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Tax Planning For Partnerships

January 21, 2015

Partnerships are unique entities with unique tax attributes; unlike traditional corporations, they are ‘pass-through’ entities. The income that a partnership earns is ‘passed through’ in manner described by the partnership agreement, to the partners, though a standard partnership is unlimited in its liability. Typically, this means that a standard partnership is an inferior entity to a C-corporation, but there important exceptions that have seen increasing use in the past decades.

partnership-gbh-accounting-blogA limited liability company (LLC) has limited liability for its members, and typically files either as a partnership (1065) or as an S-corporation (1120S). A limited partnership (LP) has some of the attributes of both for tax purposes, and offers a variety of planning possibilities to limit the taxes paid by operating partners, as the income earned by the partnership passes through to the individual partner with the same characteristics with which it is earned within the partnership.

One plan for limited partnerships, which limits the self employment tax for the partners participating in the organization, is to use a thinly capitalized general partner entity (generally a standard C-corporation) and a mixture of guaranteed payments and pass through income for those partners that are actively working in the limited partnership. The guaranteed payments are then the only amounts that are subject to self employment and available for pension plan contributions.

Without this plan, $250,000 of income for a single filer is subject to the self employment tax of 15.3% on the first $117,000 of income and 2.9% on the additional income up to $200,000 and 3.9% after that on the unlimited income from the entity. This simple plan has a tax savings on $250,000 of partnership income for a single filler of over $4,300 per year.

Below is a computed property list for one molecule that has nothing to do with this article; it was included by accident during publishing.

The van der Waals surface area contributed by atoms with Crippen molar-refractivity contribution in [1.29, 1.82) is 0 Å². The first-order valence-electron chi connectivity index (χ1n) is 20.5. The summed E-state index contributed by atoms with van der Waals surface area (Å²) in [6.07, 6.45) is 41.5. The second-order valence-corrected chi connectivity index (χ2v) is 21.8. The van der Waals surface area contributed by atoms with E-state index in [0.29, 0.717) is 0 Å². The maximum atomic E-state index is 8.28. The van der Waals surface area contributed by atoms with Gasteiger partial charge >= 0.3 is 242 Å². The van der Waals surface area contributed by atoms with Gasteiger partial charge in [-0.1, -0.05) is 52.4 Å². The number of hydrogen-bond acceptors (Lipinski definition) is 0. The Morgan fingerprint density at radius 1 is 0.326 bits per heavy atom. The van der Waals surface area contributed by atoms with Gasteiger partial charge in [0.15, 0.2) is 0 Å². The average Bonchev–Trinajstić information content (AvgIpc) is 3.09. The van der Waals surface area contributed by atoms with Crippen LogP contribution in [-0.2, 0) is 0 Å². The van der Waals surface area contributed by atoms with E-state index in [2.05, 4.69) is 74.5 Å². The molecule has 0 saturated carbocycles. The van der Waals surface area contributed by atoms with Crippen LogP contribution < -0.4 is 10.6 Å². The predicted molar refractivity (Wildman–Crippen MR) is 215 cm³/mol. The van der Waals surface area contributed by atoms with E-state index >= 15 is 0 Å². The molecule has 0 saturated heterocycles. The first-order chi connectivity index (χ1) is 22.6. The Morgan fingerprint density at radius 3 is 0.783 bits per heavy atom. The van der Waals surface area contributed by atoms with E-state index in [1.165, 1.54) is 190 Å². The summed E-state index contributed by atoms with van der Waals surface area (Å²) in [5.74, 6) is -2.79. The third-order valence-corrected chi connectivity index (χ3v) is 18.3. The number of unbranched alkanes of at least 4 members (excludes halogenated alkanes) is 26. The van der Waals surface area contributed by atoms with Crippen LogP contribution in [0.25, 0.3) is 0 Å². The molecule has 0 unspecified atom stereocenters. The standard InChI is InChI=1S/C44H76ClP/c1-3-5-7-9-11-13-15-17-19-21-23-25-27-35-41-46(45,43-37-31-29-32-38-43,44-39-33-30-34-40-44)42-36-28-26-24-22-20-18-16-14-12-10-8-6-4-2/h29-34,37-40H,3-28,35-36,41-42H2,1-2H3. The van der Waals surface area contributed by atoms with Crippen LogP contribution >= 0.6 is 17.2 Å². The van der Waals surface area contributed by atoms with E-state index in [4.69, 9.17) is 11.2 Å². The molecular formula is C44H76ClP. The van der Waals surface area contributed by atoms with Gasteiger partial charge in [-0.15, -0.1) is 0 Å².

Please contact an attorney before beginning any process to create a corporation, partnership, or any other such legal entity, and consult your tax professional before enacting any tax planning, as the particulars of your situation might not fit the typical case used as an assumption in these blog posts.

The content of this blog post is not to be relied upon for the preparation of a tax return or to avoid tax penalties imposed by the Internal Revenue Code. If you desire a formal opinion on a particular tax matter for the purpose of filing a return or avoiding the imposition of any penalties, please contact us to discuss the further Treasury requirements that must be met and whether it is possible to meet those requirements under the circumstances, as well as the anticipated time and fees involved.

Image credits: MyTudut


Herbert Kalman

Written by Herbert Kalman


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